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Monday
Feb232015

RS128 - 5th Anniversary Live Show 

Release date: February 27, 2015

This episode marks the fifth anniversary of the Rationally Speaking podcast! To commemorate the occasion, Massimo and Julia hold a live-streaming Q&A in which they respond to questions submitted via Twitter. Topics include: What's the best book to read to improve your rationality? What's the biggest problem with the skeptic community? How can we get politicians to be reasonable? And how can you be so sure that other people exist? Halfway through the show, Massimo makes a surprising and poignant announcement.

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Reader Comments (5)

I agree with Julia that politicians aren't getting more rational anytime soon because of the incentives they face. Not to mention voters are rationally ignorant of how irrational politicians are.

I think another important point regarding the kinds of things people are generally irrational about is that it matters how cheap or expensive a belief is to hold. People tend to be much more unreasonable when they are holding cheap beliefs. For instance, political beliefs are mired in irrationality largely because a person holding an irrational belief has an infinitesimal chance of changing the outcome of an election. Whereas, it's much more expensive to believe the car you're buying for $500 is of exceptional quality.

It's sad to see Massimo go. He introduced me to many philosophical ideas through this podcast, and I'm very grateful. This podcast was my first true podcast love back when I started listening to it a few years ago. I gobbled up all of the episodes. Thanks guys.

February 27, 2015 | Unregistered CommenterJake Zielsdorf

Hey guys, I have a question for both of you - earlyish in the podcast Massimo mentions theology, and that it can be done well, for instance Plantinga, but that Plantinga is working from a presupposition of God and that presupposition is not one that Massimo is willing to make. Later on you guys discuss the difficulty or impossibility of refuting radical skepticism, and Julia notes that she just doesn't find the question an interesting or practical one, and so she just takes the existence of external reality as a given. I was wondering how each of you would explicate the differences between taking reality as given, but not taking God as a given. One could say that as far as reality goes, we have all this sensory evidence, which for God we don't - but wouldn't that be begging the question, since it's that external evidence that is being called into question? Or one could suggest that parsimony would lead us to make as few suppositions as we need to, and God is an extra one on top of reality itself - but again if we're calling into question the existence of anything outside our heads, why should such heuristics as that necessarily apply? Possibly I'm missing an obvious difference between the two but I was wondering how you guys would respond to that challenge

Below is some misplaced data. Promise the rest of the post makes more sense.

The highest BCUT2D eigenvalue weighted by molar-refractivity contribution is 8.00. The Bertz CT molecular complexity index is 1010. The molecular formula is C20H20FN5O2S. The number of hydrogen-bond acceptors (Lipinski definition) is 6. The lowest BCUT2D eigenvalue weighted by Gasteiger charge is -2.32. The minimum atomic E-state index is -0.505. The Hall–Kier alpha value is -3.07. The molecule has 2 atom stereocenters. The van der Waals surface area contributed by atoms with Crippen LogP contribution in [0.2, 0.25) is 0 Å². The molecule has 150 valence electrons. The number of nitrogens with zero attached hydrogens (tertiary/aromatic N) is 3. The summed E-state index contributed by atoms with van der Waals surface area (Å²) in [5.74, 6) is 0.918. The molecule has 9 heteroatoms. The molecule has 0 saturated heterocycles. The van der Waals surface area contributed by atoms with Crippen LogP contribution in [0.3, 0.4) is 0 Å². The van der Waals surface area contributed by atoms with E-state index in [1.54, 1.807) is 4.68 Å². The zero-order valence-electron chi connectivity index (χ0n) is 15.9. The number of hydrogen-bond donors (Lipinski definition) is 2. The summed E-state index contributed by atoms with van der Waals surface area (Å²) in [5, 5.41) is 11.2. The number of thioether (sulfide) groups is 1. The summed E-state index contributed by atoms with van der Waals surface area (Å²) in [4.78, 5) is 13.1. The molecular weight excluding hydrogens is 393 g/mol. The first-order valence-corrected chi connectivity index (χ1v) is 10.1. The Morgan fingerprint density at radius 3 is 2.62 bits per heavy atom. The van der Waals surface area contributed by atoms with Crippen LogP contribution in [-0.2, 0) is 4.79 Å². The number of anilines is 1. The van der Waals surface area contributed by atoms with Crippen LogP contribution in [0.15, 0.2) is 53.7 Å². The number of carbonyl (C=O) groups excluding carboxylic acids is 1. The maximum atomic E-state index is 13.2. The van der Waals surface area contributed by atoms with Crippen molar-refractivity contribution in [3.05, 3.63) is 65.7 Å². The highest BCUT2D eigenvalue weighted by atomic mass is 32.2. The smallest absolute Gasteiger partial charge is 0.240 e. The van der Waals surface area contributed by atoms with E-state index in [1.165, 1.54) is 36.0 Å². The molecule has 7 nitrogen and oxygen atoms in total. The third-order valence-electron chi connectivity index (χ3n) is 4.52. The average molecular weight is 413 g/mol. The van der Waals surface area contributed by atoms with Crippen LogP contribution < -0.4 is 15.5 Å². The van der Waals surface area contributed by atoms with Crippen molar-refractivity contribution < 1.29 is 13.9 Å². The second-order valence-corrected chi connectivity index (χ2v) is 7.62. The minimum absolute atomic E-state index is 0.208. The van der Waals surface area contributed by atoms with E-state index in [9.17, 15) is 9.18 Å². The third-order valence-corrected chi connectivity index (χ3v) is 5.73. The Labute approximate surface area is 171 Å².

I'm also sorry to see Massimo go, thankyou for all the fantastic podcasts and blogposts and giving my brain lots of things to chew on where it otherwise might've just been turning over and over on empty (not pleasant! heh). Thanks :)

February 28, 2015 | Unregistered CommenterSimon

I don't think Julia or Massimo ever respond to these comments.

"I was wondering how each of you would explicate the differences between taking reality as given, but not taking God as a given"

The simplest explanation for our perception of reality is that reality exists. But in the end, it doesn't matter if it does or not, because we have to act as if it does. That's why I find the question boring, too. I'm not even sure if the question has any meaning.

The notion of God doesn't really explain anything, so it's an arbitrary, culturally derived assumption.

March 1, 2015 | Unregistered CommenterGreg Esres

Gotta say... this "experiment" was horribly manipulative and disrespectful (treating others like objects to be changed or operated on).... Not listening once Massimo leaves fyi, and I'll consider that a win (aka I lasted long enough to see Massimo quit) lol ttfn

March 13, 2015 | Unregistered CommenterJacob
Regarding politics and rationality among voters and politicians, I think the hosts are ignoring the question of basic interests.
Even if there is overwhelming evidence supporting one position, or the effect of a given policy, voters will tend to stick to supporting certain policies if it is in their interest.
From a rational choice perspective, where their preference are skewed toward their own utility, or the utility of their friends, family, social, religious or ethnic Group, etc, this is likely a rational way of behaving.

So even if a policy is ineffective or damaging, some voters will still support if it is alligned with their interests, even if it is damaging to society at large, or the common good. An example is large corporations supporting a policy of open borders, with weak border protection. The policy is formally illegal, as it fails to counter illegal immigration. It lowers wages and stimulates the shadow economy, depressing tax revenue. Thereby going against the interests of the typically unskilled native workers. But it usually benefits the owners of Capital who benefit from a larger pool of cheap Labour. The effect on the overall economy is ambigous. While the effect on the general culture is usually increased ideological polarization and antagonisms.

There is no "rational" way to resolve this clash of interests, that is just the nature of politics and political economy. The criterion of pareto improvement is of Little help in resolving this clash of interests.
March 26, 2016 | Unregistered CommenterJannik

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